Impact of sanctions against Turkey on Russia’s economy divides opinion

Opinion is divided on whether the raft of sanctions Russia imposed against Turkey after Turkish aircraft shot down a Russian Su-24M will help or harm the fragile Russian economy.

Russia’s President Vladimir Putin called the downing of the warplane a “backstab” from a country that he considered a friend, and today signed a decree imposing economic sanctions against Turkey after his Turkish counterpart Recep Tayyip Erdoğan refused to officially apologize.

The decree includes the prohibition or restriction of the activities of Turkish organizations in Russia, the ban on the import of Turkish goods, a ban on the employment of workers from Turkey, a partial suspension of the visa-free regime and a ban on charter flights between Russia and Turkey.

According to the head of the lower house Committee on Foreign Affairs Alexei Pushkov, the decree would mostly affect tourism in Turkey, as Russians contribute about four billion dollars to Turkey’s economy, and it will damage businesses that operate on export to Russia.

“This is a significant segment of the Turkish economy, because Turkey was the fifth by the value of trade and economic partner of Russia,” he said. “Turnover was $ 30 billion last year, and this, of course, will have a negative impact on these enterprises.”

He added that for Russia, this is an opportunity to develop its agricultural sector by running a program of import substitution and domestic tourism, which may increase to five million people.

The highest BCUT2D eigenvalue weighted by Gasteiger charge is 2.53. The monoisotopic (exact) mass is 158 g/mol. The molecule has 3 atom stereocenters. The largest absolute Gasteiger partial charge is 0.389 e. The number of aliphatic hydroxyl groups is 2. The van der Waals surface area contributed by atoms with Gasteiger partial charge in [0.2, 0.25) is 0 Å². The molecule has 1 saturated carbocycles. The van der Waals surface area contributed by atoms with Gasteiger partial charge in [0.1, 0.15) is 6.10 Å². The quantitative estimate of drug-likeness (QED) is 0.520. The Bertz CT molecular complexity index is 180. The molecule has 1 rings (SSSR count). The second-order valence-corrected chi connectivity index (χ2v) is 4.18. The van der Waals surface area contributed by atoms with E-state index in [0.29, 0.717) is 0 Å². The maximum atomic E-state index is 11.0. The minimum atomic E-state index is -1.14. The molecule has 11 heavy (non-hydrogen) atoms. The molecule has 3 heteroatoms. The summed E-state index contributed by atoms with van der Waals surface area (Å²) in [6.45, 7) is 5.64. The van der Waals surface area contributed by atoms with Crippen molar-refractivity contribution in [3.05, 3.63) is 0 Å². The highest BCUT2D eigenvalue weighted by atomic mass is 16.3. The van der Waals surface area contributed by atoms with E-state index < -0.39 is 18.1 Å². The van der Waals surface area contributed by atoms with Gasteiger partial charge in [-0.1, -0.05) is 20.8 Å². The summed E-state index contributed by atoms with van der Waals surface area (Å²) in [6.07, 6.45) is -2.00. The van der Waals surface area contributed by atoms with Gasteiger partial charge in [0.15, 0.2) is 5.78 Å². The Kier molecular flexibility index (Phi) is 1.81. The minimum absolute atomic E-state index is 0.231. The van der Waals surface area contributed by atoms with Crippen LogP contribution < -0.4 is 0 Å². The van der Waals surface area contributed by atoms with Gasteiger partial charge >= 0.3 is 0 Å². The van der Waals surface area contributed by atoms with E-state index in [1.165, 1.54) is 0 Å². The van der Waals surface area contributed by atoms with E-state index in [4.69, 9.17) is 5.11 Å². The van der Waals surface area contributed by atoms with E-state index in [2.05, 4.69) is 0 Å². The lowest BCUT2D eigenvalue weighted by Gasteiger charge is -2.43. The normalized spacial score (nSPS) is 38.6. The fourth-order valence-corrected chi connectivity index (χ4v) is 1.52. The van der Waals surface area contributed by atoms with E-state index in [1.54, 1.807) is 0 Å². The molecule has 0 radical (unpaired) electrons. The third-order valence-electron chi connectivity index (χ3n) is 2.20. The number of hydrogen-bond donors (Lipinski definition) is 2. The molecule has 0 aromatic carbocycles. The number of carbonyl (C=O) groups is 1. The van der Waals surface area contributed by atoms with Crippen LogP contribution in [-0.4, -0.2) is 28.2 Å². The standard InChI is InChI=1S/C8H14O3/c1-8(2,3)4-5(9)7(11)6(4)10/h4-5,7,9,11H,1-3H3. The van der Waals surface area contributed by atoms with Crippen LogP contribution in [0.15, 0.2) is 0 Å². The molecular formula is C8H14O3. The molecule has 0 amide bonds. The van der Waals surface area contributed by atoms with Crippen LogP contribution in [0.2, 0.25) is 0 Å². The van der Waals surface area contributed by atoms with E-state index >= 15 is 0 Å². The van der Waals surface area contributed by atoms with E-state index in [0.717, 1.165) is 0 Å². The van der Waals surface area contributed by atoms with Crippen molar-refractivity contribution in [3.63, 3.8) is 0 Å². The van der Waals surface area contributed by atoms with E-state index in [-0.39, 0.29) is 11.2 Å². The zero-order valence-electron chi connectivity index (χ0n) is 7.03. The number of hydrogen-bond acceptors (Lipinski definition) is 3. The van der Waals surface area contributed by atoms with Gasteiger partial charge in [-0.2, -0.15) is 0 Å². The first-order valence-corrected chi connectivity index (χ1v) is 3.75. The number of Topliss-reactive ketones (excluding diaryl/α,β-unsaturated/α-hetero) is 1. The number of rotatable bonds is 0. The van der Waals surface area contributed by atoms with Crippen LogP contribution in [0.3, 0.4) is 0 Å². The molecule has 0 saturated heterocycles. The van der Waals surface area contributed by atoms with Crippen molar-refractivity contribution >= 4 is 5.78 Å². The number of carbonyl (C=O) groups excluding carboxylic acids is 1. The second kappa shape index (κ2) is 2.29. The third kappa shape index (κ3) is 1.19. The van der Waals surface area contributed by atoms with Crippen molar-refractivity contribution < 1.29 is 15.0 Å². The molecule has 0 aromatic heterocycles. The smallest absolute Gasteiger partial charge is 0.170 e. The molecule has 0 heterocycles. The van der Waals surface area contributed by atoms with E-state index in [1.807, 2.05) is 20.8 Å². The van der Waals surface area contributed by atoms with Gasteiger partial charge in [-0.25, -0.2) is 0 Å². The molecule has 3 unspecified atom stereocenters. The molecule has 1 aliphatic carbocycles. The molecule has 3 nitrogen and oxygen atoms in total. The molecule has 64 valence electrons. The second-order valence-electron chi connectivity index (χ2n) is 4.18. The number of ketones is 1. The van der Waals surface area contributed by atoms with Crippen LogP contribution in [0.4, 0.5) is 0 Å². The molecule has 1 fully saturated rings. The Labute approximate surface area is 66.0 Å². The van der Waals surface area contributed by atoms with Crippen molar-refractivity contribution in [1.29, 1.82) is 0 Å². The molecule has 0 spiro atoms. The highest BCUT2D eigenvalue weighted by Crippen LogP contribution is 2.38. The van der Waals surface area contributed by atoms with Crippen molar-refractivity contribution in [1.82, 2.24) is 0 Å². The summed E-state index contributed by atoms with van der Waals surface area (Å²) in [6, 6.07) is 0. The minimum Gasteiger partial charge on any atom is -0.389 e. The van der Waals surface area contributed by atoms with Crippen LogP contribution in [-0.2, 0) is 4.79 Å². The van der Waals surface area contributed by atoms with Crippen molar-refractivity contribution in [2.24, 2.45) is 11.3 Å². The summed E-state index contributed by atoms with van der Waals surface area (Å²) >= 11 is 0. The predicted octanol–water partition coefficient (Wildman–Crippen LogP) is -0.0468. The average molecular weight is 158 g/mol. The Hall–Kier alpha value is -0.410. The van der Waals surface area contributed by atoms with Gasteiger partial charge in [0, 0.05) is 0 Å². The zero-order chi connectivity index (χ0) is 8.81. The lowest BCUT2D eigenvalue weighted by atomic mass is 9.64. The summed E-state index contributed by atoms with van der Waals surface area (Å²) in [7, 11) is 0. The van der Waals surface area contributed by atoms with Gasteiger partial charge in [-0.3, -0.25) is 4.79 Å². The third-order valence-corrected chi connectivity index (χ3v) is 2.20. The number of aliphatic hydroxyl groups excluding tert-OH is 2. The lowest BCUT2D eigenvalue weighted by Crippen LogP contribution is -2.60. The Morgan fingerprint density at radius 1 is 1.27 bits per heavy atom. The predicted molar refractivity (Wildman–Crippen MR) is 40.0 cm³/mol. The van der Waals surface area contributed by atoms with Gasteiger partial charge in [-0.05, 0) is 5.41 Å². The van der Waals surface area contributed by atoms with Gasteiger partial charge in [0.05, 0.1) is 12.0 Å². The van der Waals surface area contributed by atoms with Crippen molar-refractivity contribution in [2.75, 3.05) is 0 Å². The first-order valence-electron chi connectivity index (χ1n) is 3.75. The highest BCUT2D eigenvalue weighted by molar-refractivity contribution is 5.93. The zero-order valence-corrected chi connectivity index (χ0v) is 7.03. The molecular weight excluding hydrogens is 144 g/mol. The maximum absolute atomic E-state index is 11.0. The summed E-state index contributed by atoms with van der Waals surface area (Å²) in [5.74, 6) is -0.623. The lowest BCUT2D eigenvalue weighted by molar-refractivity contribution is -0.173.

Analysts in Russia, however, are not as optimistic as the government.

They point out that as Turkey’s share in the import of agricultural products in Russia has reached 38%, the embargo will further exacerbate the inflation rate currently running at 16%, with the price of tomatoes, oranges, lemons and grapes expected to sky rocket.

Meanwhile the tourism infrastructure needs to be developed to the level of quality level Russians are accustomed abroad and this will take time, they point out.

Another sector that is not prepared to the sanctions is construction.

On Saturday, the Minister of Labour and Social Protection of the Russian Federation Maxim Topilin reported that the quota for the citizens of the Turkish Republic in 2016 will be significantly lower compared to 2015, when it was more than 67 thousand work permits.

“Reduced quotas for Turkish nationals to work in Russia may affect the number of skilled workers in the construction industry,” explained the scientific director of the State University Higher School of Economics Yevgeny Yasin.

Yasin was skeptical that it will be able to quickly replace qualified construction personnel.

Low oil prices and sanctions over the Ukraine crisis pushed Russia’s economy into a recession this year, with gross domestic product shrinking by 4.1 percent in the third quarter of 2015, after declining by 2.2 and 4.6 percent in the first and second quarter respectively.